paradise, to the last discourses of our them away; is represented as shed. sacrifice, and was risen again from the ding his blood for sin, and is called dead. The doctrine is asserted or implied a propitiation. Next follows, an in a train of Scripture texts which perhaps

it would be in vain to look for on any argument from the Epistle to the other : it is expressed in every variety of Hebrews, in which Mr. Jerram language, plain and metaphorical, narrative shews that the Apostle runs a pa. and doctrinal. Not only has it a prerallel between the Levitical priest- eminent place in almost every book in the hood and that of Christ ; contrast

Bible, but it was set forth in the symbols

of every religion of the world for four ing the Levitical sacrifices, and that thousand years, was embodied in every of Christ, as between shadow and rite and ceremony of the law, introduced substance; forming a comparison in every possible form into the Gospel, and between the priests of the two dis

was the chief subject of a whole treatise

in the New Testament. Animal sacrifice, pensations, the sacrifices offered which had continued nearly from the under each, and the respective creation to the coming of the Messiah, efficacy of each ; and adding a cor

ceased when this Atonement had been respondence between the places the grand theme of the Gospel, and occu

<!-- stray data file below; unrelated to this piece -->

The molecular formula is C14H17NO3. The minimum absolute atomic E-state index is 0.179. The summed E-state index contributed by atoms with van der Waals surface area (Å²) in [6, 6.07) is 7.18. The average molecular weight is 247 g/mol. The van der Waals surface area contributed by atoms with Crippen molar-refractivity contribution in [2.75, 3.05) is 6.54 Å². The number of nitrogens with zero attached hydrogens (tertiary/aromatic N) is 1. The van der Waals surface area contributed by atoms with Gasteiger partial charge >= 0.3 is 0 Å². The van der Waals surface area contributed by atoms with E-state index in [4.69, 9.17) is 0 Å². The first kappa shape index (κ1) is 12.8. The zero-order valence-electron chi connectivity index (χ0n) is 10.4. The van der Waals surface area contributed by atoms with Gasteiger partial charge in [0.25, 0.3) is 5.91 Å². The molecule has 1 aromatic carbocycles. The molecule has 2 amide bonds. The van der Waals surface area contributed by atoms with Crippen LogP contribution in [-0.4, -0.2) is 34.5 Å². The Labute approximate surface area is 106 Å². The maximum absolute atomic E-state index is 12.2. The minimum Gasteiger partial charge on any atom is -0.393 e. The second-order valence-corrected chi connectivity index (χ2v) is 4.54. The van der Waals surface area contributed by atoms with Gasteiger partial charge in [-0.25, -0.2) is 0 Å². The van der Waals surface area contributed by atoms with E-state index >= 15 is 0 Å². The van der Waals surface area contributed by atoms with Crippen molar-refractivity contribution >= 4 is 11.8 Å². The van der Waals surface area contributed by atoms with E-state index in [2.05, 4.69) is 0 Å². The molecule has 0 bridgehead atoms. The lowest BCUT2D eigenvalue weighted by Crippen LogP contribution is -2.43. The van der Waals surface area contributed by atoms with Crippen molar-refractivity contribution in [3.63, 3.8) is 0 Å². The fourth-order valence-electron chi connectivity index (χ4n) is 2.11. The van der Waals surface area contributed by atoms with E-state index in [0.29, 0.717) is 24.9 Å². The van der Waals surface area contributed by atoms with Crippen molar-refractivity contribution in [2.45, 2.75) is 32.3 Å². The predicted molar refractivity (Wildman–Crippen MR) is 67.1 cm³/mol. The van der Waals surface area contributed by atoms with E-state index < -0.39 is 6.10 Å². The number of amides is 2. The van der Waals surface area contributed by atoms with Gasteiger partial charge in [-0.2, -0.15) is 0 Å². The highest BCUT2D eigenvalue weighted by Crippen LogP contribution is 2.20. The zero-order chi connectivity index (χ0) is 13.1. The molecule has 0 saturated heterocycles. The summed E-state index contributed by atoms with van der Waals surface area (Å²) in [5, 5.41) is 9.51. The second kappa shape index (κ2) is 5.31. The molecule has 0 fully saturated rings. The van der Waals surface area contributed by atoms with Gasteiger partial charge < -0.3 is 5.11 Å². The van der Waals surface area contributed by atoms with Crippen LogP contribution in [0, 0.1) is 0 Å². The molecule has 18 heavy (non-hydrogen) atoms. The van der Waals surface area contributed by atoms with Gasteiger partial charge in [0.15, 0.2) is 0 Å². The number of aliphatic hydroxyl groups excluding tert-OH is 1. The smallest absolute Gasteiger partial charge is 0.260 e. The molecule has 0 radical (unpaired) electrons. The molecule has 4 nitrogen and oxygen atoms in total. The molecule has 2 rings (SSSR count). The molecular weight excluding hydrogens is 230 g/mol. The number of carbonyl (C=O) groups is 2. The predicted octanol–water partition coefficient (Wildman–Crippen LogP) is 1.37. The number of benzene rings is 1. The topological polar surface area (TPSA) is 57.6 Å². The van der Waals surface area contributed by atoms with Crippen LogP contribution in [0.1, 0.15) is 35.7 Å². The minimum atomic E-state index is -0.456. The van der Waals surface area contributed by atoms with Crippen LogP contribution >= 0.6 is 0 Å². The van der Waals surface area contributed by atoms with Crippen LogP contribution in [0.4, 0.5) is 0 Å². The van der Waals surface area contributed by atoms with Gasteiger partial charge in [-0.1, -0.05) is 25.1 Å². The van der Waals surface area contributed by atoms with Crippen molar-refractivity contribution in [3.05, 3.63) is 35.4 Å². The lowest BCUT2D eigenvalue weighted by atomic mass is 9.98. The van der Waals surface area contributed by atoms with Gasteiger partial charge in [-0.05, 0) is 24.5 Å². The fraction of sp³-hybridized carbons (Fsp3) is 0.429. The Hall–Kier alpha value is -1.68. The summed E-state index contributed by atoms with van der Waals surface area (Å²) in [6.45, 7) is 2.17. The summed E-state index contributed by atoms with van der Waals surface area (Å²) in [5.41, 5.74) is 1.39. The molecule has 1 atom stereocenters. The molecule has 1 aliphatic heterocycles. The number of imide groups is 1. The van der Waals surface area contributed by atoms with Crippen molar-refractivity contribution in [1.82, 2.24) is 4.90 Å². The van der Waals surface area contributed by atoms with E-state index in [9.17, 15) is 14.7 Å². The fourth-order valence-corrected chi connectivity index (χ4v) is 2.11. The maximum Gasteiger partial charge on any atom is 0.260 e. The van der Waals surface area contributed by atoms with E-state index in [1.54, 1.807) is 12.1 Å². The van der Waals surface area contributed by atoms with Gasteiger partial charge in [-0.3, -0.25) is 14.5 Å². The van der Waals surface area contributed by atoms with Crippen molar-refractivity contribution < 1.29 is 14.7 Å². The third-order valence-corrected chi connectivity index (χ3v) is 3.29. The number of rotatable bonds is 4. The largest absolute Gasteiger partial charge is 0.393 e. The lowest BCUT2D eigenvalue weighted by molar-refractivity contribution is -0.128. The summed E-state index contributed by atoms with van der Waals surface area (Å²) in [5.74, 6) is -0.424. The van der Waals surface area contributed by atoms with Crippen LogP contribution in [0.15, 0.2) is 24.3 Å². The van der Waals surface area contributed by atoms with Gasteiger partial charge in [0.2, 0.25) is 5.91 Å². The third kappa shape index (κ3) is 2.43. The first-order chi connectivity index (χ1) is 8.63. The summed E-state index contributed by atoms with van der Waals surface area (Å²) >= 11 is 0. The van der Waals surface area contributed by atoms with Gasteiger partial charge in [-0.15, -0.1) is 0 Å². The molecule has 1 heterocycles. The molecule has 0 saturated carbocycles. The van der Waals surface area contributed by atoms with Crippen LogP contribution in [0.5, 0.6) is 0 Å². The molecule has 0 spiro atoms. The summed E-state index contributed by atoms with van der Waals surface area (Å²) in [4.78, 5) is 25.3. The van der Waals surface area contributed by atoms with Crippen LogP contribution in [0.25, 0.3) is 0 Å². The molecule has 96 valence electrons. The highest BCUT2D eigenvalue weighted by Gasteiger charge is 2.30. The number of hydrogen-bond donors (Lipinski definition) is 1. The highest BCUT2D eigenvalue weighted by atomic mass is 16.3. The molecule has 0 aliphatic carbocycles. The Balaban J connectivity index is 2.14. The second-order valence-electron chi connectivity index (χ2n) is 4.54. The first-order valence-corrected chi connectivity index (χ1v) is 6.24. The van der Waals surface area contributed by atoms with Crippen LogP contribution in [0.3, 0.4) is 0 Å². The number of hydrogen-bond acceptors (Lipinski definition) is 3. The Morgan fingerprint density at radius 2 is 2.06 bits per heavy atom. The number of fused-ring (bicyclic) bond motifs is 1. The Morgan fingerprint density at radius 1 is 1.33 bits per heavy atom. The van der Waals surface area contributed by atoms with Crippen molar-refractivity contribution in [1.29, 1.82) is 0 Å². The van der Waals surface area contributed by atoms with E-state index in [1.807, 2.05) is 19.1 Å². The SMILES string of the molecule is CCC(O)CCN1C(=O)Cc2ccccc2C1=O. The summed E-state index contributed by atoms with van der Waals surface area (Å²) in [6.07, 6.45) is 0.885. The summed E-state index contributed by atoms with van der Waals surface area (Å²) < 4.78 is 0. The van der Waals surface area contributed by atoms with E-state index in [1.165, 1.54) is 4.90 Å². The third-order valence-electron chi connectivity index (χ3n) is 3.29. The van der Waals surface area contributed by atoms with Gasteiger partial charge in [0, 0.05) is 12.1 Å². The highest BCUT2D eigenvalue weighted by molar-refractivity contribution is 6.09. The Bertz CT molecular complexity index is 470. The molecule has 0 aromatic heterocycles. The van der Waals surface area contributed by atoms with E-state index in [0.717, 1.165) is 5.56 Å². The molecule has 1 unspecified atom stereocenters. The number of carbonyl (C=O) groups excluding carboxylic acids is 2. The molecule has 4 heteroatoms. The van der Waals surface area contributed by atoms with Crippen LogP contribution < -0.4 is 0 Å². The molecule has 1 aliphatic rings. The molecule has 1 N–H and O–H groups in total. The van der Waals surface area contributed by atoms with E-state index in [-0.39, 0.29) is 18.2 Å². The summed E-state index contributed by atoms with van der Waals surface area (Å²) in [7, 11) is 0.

made ; and from that time, this became where each was offered, and also pied as prominent a place in the new disbetween the events which followed pensation as sacrifice had done in the old; the sacrifice of each ; finally repre

and the effect of preaching this doctrine

had been the conversion of millions of senting the sacrifice of Christ as the

the human race, and the complete translast which should be ever offered; formation of their principles and conduct. and contrasting the danger which Nor has it yet lost its power: it is still the would follow the neglect of each. great instrument used for evangelizing the The next argument is from our yield to its force; nor will it lose its Lord's explanation of his sufferings virtue till the kingdoms of this world after his resurrection, in which he become the kingdom of our Lord and his asserts the necessity of his suffer. Christ. pp. 287,-288. ings; and shews that those suffere After this scriptural and concluings were set forth in the Law of sive argument, we feel some relucMoses. The last scriptural argu- tance in sinking to that which conment is, that the death of Christ was